Not sure. I think it was Kepler that said this is the optimum engagement, to be able to draw the straight line between motor pivot, contact patch, and wheel hub. I don't quite agree and have been setting up my drives to limit the travel before that point with success.
I think I outlined my reasoning in this earlier post
. But I have not totally convinced myself so take it with a grain of salt.
I can still have the same amount of engagement with the tyre but at an angle. The allowable angle is dictated by the coefficient of friction between motor and tyre. Come to think of it this will be the worst when the motor is first coming in contact with the tyre when you will have the largest angle. This could be improved by increasing the radius at whcih the motor pivots.
Damn. That is a good argument for a longer pivot arm.
Funnily enough now that I have a single pivot arm, I could fairly easily do this by placing my pivot point infront of the seat tube, and having a longer pivot arm. Hmmm. It would increase weight, but may help avoid slip during initial pick up. But it would also require the drive to pivot further to have the same engagement into the tyre. So it wouldn't help trying to get it on smaller framed bikes. Damn.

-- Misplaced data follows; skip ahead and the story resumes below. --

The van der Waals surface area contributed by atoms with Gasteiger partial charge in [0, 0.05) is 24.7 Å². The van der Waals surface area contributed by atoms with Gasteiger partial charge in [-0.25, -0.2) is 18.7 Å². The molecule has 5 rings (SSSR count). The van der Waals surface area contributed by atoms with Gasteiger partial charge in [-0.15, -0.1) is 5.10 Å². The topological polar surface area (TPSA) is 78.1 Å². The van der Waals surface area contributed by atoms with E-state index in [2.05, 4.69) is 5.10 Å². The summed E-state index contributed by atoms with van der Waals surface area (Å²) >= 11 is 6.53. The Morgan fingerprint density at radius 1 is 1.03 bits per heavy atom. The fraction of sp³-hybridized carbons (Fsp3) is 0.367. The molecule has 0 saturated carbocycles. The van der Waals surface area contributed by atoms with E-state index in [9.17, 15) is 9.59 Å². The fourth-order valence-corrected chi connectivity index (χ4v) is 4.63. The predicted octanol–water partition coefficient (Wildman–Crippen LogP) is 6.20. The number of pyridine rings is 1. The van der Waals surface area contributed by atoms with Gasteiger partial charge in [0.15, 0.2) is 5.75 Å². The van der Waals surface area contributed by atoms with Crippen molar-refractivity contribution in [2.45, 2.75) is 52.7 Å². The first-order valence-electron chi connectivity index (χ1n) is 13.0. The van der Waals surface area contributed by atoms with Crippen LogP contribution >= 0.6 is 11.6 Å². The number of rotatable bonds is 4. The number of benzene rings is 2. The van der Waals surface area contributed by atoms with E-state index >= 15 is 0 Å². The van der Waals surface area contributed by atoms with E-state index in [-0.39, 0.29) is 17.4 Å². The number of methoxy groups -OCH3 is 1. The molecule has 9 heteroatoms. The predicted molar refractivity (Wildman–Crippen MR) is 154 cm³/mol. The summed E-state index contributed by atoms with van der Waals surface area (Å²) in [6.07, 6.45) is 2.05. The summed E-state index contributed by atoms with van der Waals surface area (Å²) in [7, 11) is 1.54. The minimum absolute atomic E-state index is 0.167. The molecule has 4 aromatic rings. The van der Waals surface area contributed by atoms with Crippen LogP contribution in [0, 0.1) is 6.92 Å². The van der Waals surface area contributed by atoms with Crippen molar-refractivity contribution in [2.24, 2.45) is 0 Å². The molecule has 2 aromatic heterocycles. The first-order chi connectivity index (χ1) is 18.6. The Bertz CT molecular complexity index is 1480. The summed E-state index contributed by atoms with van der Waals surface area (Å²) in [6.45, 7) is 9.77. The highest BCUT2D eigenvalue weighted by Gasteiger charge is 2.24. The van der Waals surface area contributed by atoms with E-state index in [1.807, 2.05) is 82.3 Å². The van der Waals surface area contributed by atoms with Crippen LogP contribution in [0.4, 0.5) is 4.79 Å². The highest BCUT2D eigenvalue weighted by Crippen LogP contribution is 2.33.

From my understanding of the geometry, the most critical time it will slip is during initial engagement for the pivoting designs like mine and Keplers. Once it gets over that point the geometry will only be able to apply more contact force until it is limitted by a force balance, or deadstop. If you slip at the fully engaged position you would need to adjust the drive such that you acheive more engagement, ie. lower the drive, or adjust the deadstop.
To directly answer your question. Yes the geometry of the frame does limit the travel of the CB, and could restrict engagement. But you don't need to aim to have a fully straight line between motor pivot, contact point, and rear wheel hub. You can stop short of this and have just as much tyre engagement.
P.S. One of the other reasons I don't let the drive pivot that far, is that you see a drop off in the torque required to maintain the drive in that position as you get closer to the straight line. This means the drive suddenly accelerates its rotation towards the deadstop, and hit is with a bit of a clunk. I was previously just adding a dampening material to my deadstop, but by adjusting the geometry I effectively used the compliance of the tyre to do the job instead.